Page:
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Nurturing Leaders for the Future

Nurturing Leaders for the Future

It is a program that reaches nearly 6 million youth and is present in all 50 states and 80 countries worldwide. And with the assistance of 3,500 professionals and approximately 500,000 volunteers, 4-H has changed the lives of many since it was first formed in 1902.

4-H is often thought of as an agricultural program, but the truth is it is much more. It is the largest youth organization in the world, and with a wide variety of programs from which to choose, 4-H provides countless opportunities for youth to have hands-on learning opportunities and become leaders in their communities.

Present in rural, urban and suburban communities, 4-H addresses many of the issues the world is currently dealing with today including, but not limited to, global food security, climate change, sustainable energy, childhood obesity and food safety.

Not only that, but 4-H also has clubs and camps that offer many STEM (science, technology, engineering and mathematics) opportunities that include agriculture and animal sciences as well as robotics and computer science, just to name a few.

According to Debbie Higgins, the University of Idaho Extension, Boundary County 4-H program coordinator, there were 243 students enrolled in 4-H last year. While the number of youth enrolled has dwindled since the 1980s, which Higgins said is expected, she did acknowledge that given the population of Boundary County, enrollments are going very well. There are many projects in which the youth can enroll, with some being more popular than others.

“Currently our market swine project is the largest (4-H program) in Boundary County with over 100 youth participating,” said Higgins. “Our shooting sports projects are very popular also. We have a new project we are starting also—ATV/Motorcycle.”

4-H in Boundary County is a year-round program with a lull during the months of November and December.

Reflections of Body Sense

“Leaders Council and Livestock Committees meet monthly, some organizational clubs meet monthly, and most project meetings happen spring through summer with the fair being the finalization of their projects,” said Higgins.

With so many kids involved, there is always a need for volunteers. Currently, Boundary County 4-H has 45 volunteers, but there is always a need for more. “We are currently in need of a fishing leader,” said Higgins of the most urgent spot to fill.

Anyone ages 5 to 18, without regard to race, creed, gender, marital status, handicaps, disadvantages, economic or ethnic backgrounds, is eligible to join 4-H. For ages 5 through 7, they participate in the Cloverbuds, while 4-H participants who are 8 to 18 years of age can participate in all programs, including competitive activities and events. And for those who are over 18 with special needs, they may participate so long as they are enrolled in high school.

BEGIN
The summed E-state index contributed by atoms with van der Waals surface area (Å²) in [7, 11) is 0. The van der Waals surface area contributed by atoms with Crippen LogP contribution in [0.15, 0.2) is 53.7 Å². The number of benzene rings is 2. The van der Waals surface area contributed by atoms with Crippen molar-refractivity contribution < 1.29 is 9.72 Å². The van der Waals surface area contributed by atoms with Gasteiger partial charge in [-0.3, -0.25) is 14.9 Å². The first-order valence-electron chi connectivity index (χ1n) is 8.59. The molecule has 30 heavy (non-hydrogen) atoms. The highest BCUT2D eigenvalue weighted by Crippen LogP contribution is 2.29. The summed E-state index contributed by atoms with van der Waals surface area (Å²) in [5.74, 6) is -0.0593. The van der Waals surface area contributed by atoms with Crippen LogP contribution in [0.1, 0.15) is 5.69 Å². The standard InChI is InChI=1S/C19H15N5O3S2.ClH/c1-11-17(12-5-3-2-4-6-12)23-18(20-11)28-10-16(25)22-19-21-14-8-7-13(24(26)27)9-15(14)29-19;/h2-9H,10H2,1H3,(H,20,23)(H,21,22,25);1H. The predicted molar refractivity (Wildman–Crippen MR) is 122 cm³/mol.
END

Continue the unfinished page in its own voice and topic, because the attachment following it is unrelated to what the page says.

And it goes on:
The primary objective of 4-H is to strengthen the mental, physical, moral and social development of youth, thereby helping them to develop into competent, committed and self-assured adults. According to the family handbook published by the University of Idaho for 4-H, the main objective of the organization is the personal development of youth through participation in projects, events and other wholesome activities. It reads in part:

4-H helps youth develop a variety of abilities they can use every day—what we refer to as ‘life skills.’ All our educational programs are designed to ensure that youth develop the confidence, competence and desirable personal characteristics to become:

• Critical thinkers

• Adaptable to change

• Organized managers

• Self-motivated

• Caring human beings

• Socially articulate

• Responsible citizens

• Connected to others in the community 4-H is intended to supplement, not replace, other learning experiences young people may have through other institutions.

The youth are recognized and rewarded for their efforts in many different ways including acceptance by peers and volunteers, ribbons, certificates, trips and scholarships.

Higgins said the fee to join the Boundary County 4-H program is a $15 membership fee for up to three projects. If one is involved in horse or ATV activities, that fee is $17, and there is a $3 charge for each project over and above the initial three that are allotted with the membership fee.

To learn more about Boundary County 4-H and its programs, contact Deborah Higgins at or call 208.267.3235.

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